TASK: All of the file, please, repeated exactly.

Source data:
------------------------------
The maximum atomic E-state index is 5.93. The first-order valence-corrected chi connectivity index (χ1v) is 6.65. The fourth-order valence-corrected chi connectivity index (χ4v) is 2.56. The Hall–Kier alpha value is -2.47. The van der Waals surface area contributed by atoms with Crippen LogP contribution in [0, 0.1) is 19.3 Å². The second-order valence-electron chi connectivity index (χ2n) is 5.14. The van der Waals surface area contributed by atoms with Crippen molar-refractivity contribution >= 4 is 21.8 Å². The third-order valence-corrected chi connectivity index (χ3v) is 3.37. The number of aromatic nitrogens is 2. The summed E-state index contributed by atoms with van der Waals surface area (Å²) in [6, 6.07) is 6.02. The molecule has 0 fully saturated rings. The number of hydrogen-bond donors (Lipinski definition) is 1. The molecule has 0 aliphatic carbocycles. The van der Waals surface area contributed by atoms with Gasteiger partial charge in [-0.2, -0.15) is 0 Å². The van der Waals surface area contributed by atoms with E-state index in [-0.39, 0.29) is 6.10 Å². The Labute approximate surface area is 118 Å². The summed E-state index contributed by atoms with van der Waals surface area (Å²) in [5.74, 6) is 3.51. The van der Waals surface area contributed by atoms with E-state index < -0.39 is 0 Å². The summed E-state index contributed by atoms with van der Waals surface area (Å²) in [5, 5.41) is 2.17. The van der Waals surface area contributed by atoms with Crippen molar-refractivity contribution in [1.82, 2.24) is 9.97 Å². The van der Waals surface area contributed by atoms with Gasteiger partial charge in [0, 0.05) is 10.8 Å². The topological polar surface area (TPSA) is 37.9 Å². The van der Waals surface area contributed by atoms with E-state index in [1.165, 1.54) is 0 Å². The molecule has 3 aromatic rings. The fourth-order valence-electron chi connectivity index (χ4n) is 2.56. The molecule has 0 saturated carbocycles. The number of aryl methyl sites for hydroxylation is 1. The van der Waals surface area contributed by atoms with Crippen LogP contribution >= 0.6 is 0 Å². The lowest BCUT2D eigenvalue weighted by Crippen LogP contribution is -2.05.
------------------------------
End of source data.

The maximum atomic E-state index is 5.93. The first-order valence-corrected chi connectivity index (χ1v) is 6.65. The fourth-order valence-corrected chi connectivity index (χ4v) is 2.56. The Hall–Kier alpha value is -2.47. The van der Waals surface area contributed by atoms with Crippen LogP contribution in [0, 0.1) is 19.3 Å². The second-order valence-electron chi connectivity index (χ2n) is 5.14. The van der Waals surface area contributed by atoms with Crippen molar-refractivity contribution >= 4 is 21.8 Å². The third-order valence-corrected chi connectivity index (χ3v) is 3.37. The number of aromatic nitrogens is 2. The summed E-state index contributed by atoms with van der Waals surface area (Å²) in [6, 6.07) is 6.02. The molecule has 0 fully saturated rings. The number of hydrogen-bond donors (Lipinski definition) is 1. The molecule has 0 aliphatic carbocycles. The van der Waals surface area contributed by atoms with Gasteiger partial charge in [-0.2, -0.15) is 0 Å². The van der Waals surface area contributed by atoms with E-state index in [-0.39, 0.29) is 6.10 Å². The Labute approximate surface area is 118 Å². The summed E-state index contributed by atoms with van der Waals surface area (Å²) in [5.74, 6) is 3.51. The van der Waals surface area contributed by atoms with E-state index < -0.39 is 0 Å². The summed E-state index contributed by atoms with van der Waals surface area (Å²) in [5, 5.41) is 2.17. The van der Waals surface area contributed by atoms with Crippen molar-refractivity contribution in [1.82, 2.24) is 9.97 Å². The van der Waals surface area contributed by atoms with Gasteiger partial charge in [0, 0.05) is 10.8 Å². The topological polar surface area (TPSA) is 37.9 Å². The van der Waals surface area contributed by atoms with E-state index in [1.165, 1.54) is 0 Å². The molecule has 3 aromatic rings. The fourth-order valence-electron chi connectivity index (χ4n) is 2.56. The molecule has 0 saturated carbocycles. The number of aryl methyl sites for hydroxylation is 1. The van der Waals surface area contributed by atoms with Crippen LogP contribution >= 0.6 is 0 Å². The lowest BCUT2D eigenvalue weighted by Crippen LogP contribution is -2.05.